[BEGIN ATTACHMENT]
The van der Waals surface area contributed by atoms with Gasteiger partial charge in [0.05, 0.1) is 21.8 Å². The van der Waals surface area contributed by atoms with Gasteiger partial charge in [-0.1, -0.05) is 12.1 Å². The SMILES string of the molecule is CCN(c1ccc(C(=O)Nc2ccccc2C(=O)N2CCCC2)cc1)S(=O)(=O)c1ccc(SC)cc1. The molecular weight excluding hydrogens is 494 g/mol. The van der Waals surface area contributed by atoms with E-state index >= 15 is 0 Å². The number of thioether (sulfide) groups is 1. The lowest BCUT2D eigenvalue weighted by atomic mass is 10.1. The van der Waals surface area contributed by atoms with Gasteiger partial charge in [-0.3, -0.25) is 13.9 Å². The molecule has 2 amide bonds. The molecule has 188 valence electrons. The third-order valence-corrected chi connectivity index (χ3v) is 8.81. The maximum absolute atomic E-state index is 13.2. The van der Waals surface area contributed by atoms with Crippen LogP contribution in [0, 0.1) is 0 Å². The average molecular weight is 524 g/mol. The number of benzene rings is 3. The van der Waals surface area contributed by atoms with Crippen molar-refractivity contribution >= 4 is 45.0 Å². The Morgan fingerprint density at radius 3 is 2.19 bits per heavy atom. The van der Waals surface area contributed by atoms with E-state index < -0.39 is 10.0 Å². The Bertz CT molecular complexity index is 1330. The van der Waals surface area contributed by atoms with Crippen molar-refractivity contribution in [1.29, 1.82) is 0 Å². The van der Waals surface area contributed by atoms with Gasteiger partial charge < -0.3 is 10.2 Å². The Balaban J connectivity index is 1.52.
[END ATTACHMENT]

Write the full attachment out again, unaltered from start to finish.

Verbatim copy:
The van der Waals surface area contributed by atoms with Gasteiger partial charge in [0.05, 0.1) is 21.8 Å². The van der Waals surface area contributed by atoms with Gasteiger partial charge in [-0.1, -0.05) is 12.1 Å². The SMILES string of the molecule is CCN(c1ccc(C(=O)Nc2ccccc2C(=O)N2CCCC2)cc1)S(=O)(=O)c1ccc(SC)cc1. The molecular weight excluding hydrogens is 494 g/mol. The van der Waals surface area contributed by atoms with E-state index >= 15 is 0 Å². The number of thioether (sulfide) groups is 1. The lowest BCUT2D eigenvalue weighted by atomic mass is 10.1. The van der Waals surface area contributed by atoms with Gasteiger partial charge in [-0.3, -0.25) is 13.9 Å². The molecule has 2 amide bonds. The molecule has 188 valence electrons. The third-order valence-corrected chi connectivity index (χ3v) is 8.81. The maximum absolute atomic E-state index is 13.2. The van der Waals surface area contributed by atoms with Crippen LogP contribution in [0, 0.1) is 0 Å². The average molecular weight is 524 g/mol. The number of benzene rings is 3. The van der Waals surface area contributed by atoms with Crippen molar-refractivity contribution >= 4 is 45.0 Å². The Morgan fingerprint density at radius 3 is 2.19 bits per heavy atom. The van der Waals surface area contributed by atoms with E-state index < -0.39 is 10.0 Å². The Bertz CT molecular complexity index is 1330. The van der Waals surface area contributed by atoms with Crippen molar-refractivity contribution in [1.29, 1.82) is 0 Å². The van der Waals surface area contributed by atoms with Gasteiger partial charge < -0.3 is 10.2 Å². The Balaban J connectivity index is 1.52.